Obligatory Disclaimer: The Maze Runner is based on a novel written by my friend James Dashner. I have a policy about reviewing books, which basically says I only write a review if the book is one that I can recommend. Movies, though, I’ll review if I’ve seen it and have something to say.
The Maze Runner (movie) is a pretty good character drama with science-fiction thriller elements in it. I enjoyed it, but it didn’t clear my Threshold of Awesome.
Why not? Well, because it’s not my kind of story. And here’s where my policy kind of trips me up — I think that The Maze Runner (movie) is a very faithful adaptation of Dashner’s best-selling novel, but the novel itself isn’t really my thing, mostly for stylistic reasons, and now I have to tell you about a book I don’t actually love.
I think that the conceit of the maze itself, in which a tiny community of young men and boys is trapped at the maze’s center, is super-cool and very engaging. The film brings the maze to life in ways that fans of the book will probably love, and though the events of the book are necessarily compressed, the film gets those right, too.
But I don’t love the style of storytelling in which volumes of new information are dropped on the reader or viewer right at the end. Sure, in real life there’s not much foreshadowing for things that are unexpected, but that doesn’t satisfy me in a book or a movie. I want “surprising yet inevitable,” not “whoa, where did THAT come from?” I like the final twists and reveals to be easily explained in one or two sentences in which everything comes together, rather than long explanations which raise as many questions an they answer.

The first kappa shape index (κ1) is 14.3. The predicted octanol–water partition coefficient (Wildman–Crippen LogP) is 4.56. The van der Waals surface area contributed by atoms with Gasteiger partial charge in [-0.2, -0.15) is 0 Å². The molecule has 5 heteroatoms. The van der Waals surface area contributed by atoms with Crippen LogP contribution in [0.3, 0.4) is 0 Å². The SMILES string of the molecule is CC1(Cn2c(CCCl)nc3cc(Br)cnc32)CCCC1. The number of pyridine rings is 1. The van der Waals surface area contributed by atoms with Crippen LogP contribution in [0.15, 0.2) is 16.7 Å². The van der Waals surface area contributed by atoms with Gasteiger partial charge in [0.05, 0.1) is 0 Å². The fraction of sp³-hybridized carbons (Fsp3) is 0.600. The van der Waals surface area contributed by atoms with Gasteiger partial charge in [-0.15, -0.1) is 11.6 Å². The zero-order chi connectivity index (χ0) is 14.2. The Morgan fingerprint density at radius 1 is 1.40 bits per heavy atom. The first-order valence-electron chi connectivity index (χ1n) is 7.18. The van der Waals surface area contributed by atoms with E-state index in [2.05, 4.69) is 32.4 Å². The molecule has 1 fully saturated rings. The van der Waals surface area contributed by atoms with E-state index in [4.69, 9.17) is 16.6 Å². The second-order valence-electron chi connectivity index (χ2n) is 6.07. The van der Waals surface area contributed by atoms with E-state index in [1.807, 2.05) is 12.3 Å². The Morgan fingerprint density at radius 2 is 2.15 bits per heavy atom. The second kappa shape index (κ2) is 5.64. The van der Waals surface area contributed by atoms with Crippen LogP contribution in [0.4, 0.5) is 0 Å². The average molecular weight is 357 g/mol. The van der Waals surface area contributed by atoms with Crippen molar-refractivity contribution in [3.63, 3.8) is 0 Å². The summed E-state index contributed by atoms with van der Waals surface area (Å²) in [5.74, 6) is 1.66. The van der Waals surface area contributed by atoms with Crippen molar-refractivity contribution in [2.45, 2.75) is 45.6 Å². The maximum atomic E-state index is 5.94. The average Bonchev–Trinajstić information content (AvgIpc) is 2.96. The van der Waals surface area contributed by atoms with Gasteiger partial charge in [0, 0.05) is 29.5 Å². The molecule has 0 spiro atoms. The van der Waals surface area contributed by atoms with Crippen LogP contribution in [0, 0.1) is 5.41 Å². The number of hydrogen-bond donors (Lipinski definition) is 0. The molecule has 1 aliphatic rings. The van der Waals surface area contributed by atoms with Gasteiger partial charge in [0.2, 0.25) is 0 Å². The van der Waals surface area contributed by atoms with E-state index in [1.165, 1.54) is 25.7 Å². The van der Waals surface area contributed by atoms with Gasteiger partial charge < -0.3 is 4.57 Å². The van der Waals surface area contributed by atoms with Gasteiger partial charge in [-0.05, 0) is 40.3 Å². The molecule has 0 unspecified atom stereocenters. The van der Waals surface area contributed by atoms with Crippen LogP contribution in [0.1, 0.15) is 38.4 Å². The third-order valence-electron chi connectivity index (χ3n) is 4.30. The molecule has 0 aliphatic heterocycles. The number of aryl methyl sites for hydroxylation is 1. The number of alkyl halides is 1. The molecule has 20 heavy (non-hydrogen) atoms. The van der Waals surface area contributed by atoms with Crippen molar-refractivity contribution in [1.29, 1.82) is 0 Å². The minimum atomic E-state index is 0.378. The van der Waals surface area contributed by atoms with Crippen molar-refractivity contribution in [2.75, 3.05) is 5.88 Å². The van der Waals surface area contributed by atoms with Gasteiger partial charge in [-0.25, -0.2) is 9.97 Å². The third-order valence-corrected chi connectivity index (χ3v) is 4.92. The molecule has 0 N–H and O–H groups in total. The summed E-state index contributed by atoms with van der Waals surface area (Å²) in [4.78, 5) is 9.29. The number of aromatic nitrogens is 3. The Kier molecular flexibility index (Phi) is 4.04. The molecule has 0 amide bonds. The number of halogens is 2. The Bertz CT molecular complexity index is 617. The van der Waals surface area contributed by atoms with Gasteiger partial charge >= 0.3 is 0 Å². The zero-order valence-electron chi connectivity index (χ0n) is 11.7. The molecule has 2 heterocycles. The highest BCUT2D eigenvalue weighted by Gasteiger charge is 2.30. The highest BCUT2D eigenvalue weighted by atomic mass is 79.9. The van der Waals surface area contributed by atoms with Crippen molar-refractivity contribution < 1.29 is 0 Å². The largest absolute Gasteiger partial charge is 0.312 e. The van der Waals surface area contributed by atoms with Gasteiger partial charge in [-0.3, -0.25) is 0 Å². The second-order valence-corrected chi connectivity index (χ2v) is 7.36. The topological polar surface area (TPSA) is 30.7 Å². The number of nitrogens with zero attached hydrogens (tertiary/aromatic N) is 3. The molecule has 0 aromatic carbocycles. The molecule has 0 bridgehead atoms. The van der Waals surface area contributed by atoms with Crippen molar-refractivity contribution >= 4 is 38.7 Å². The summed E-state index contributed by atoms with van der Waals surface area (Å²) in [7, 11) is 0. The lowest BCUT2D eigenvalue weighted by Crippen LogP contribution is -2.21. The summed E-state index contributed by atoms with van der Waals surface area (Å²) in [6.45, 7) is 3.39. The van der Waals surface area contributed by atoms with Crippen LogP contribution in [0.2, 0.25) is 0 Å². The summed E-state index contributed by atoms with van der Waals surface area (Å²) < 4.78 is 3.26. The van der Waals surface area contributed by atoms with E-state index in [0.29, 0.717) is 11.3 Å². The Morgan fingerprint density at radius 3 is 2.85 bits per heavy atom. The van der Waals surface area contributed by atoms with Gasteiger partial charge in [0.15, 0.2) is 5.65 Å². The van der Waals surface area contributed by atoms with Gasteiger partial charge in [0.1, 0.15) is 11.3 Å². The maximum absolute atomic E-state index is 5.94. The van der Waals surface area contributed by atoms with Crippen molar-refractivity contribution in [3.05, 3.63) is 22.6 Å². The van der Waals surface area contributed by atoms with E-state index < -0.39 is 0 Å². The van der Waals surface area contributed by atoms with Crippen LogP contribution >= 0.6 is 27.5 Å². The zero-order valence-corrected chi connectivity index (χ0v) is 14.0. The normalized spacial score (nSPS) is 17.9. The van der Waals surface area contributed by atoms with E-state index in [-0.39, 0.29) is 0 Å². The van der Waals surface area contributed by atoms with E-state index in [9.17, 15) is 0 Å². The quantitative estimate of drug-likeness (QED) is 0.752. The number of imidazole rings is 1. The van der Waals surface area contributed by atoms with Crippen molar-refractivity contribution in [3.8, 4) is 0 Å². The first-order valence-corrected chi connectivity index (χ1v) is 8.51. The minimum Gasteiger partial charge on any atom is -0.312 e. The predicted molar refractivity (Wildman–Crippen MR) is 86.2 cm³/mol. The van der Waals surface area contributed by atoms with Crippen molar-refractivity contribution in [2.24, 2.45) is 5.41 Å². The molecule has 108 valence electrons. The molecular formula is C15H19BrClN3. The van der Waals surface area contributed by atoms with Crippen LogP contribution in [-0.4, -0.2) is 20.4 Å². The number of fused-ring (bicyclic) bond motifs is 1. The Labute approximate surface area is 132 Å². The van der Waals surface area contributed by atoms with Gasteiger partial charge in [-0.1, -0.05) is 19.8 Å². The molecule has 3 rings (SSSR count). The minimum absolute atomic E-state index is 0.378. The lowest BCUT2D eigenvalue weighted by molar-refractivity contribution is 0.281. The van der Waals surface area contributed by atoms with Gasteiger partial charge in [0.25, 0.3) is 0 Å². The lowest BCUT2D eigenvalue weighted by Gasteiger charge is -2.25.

I also love settings that fully explore the ramifications of their “what ifs,” and The Maze Runner doesn’t really do that. There’s a little bit of a Lord of the Flies feel to the glade in the center of the maze, but the glade is nothing like what I imagine an all-boy subsistence community to be like, especially not with the arrival of a girl.
But hey, I had the same problem with The Hunger Games, and those books and films have entertained a lot of people. Your mileage may vary, and now you have one of the key points of variability.